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Peter Drennan gets back on track

2020 HSCC Formula Ford 2000 champion Peter Drennan (81 in the pic above) has been missing from the circuits for over a year, but now he’s racing again.

After successfully predicting a red flag to the second during a Roadsports race, he spoke to VFF about what he’s up to.

The Irishman had bought a new car after his 2020 win and planned to defend his title, but Covid put paid to that plan, meaning that the Brands Hatch season opener was the first time he had driven the car in anger.

“The goal changed last year. After the win in 2020 we sold the winner car. We took a trade-in of another car to try to bring it up the grid a bit.

“It didn’t suit for me to race in 2021 after Covid and all that, so we decided to get it going now for 2022.

“I don’t know how I didn’t get ill as I was away as much as I could, but so far I haven’t caught the pox!”

Drennan’s title-winning car was a Reynard SF79 and despite being of average height and build, it wasn’t always the most comfortable for him to drive.

“The chassis was actually quite small. Before Covid we were supposed to go to Spa. Obviously I ended up in another Reynard chassis which was actually a little bit bigger and really comfortable to get in straight away. I ended up getting into that ’79 one and I was cramped as hell.

“You were driving by your backside, which is what I like, but the Reynard was never comfortable.”

His new Royale RP27 seems a better fit.

“I can kind of throw it about a bit, get it out of shape. I’ve got a bit more confidence in the car.”

The question remains how much of the season Drennan is going to do, but he has been in this situation before and ended up winning a championship. If he racks up a win later on, then plans might change.

“For 2020 I’d no intention of doing the whole season either, and somehow how we ended up doing the whole season. I don’t think it’s going to happen this year though.”

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Features FF2000 HSCC

Molly Dodd makes her debut

There were several newcomers in Formula Ford machinery at Snetterton; Molly Dodd stood out among them.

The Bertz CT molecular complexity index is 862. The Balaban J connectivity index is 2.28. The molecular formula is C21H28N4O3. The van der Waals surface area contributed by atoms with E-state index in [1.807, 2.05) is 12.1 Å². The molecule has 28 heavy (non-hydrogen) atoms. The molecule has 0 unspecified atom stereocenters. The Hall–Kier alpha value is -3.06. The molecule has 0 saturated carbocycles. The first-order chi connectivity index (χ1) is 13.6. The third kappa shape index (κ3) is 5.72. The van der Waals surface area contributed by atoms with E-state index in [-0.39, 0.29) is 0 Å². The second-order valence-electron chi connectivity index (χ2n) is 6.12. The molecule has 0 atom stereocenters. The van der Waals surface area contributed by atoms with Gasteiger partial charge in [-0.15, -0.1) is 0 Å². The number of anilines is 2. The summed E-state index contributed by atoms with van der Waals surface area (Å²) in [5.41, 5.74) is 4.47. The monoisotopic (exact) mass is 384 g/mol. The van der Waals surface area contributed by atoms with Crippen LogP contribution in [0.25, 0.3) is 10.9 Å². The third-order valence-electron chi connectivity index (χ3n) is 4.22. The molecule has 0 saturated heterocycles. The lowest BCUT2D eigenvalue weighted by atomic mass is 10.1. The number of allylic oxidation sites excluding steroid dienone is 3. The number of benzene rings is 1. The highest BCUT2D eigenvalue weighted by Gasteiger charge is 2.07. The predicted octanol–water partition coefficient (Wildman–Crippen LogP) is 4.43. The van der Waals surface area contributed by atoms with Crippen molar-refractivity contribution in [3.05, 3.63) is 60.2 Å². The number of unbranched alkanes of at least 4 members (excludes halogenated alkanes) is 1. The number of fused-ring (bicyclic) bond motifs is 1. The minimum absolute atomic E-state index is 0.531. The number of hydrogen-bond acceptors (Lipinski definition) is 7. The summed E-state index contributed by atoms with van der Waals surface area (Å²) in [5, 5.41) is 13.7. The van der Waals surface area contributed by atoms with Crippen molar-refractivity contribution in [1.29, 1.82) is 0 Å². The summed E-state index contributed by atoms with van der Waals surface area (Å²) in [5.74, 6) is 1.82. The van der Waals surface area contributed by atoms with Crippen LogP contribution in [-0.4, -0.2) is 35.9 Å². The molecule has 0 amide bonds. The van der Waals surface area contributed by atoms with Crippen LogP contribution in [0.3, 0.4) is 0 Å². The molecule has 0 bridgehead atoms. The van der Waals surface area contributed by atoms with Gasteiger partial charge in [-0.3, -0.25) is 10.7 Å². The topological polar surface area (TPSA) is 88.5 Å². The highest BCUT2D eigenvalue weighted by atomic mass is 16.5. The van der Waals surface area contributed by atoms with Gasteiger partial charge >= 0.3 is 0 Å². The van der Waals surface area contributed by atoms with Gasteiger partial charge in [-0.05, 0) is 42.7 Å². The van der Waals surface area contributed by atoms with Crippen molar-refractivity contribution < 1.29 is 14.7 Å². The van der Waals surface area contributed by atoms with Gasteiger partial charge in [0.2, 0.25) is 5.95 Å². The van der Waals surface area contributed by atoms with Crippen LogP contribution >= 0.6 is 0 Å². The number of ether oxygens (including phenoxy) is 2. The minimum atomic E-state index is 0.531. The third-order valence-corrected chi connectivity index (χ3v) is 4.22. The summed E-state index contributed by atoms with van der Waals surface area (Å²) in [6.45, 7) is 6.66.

Although car troubles meant that she did not get to finish either of her races, many observers were impressed by the Spalding teenager’s lap times and confident driving style. This was all the more remarkable as this was the first time she had driven a single-seater competitively.

“It’s the first time driving a single-seater in real life and my first time driving this car,” is how Dodd described it at Snetterton.

It was also her first time in historic machinery, apart from a few practice laps in a friend’s Clubman. All of her racing so far has been in junior categories, mainly the BARC’s Junior Saloon Car Championship, where she competed from 2018 to 2020. Despite her lack of experience with a car like her Royale FF2000, she immediately felt at home.

“I drove front-wheel drive cars before this. My main experience has come from Saxos.

“Whether it’s a case of it matching my style, or…a combination of maybe just experience, a bit of confidence. I feel confident here. Comfortable.”

Single-seaters have always been her ultimate aim, but getting a foot on the established career ladder is difficult.

“The mainstream, certainly junior single-seaters, things like Formula 4 and Formula 3, are quite expensive. This is what we went for in the end, a bit of experience.”

Dodd is a member of MSUK’s Driver Academy and her FF2000 activities are complementing the scheme’s physical training programme.

“The one thing I’ve found particularly is neck, which I’ve not had to do before. When you’re in a tin-top, you’re quite supported. I definitely need to work these muscles. But I was pretty physically prepared.”

Neck strain aside, she was enthusiastic about her experiences on the FF2000 grid.

“It’s a cracking experience really, learning from people around you as you’re on the move.”

FF2000 is back in action at Cadwell for the Wolds Trophy on the 5th and 6th of June.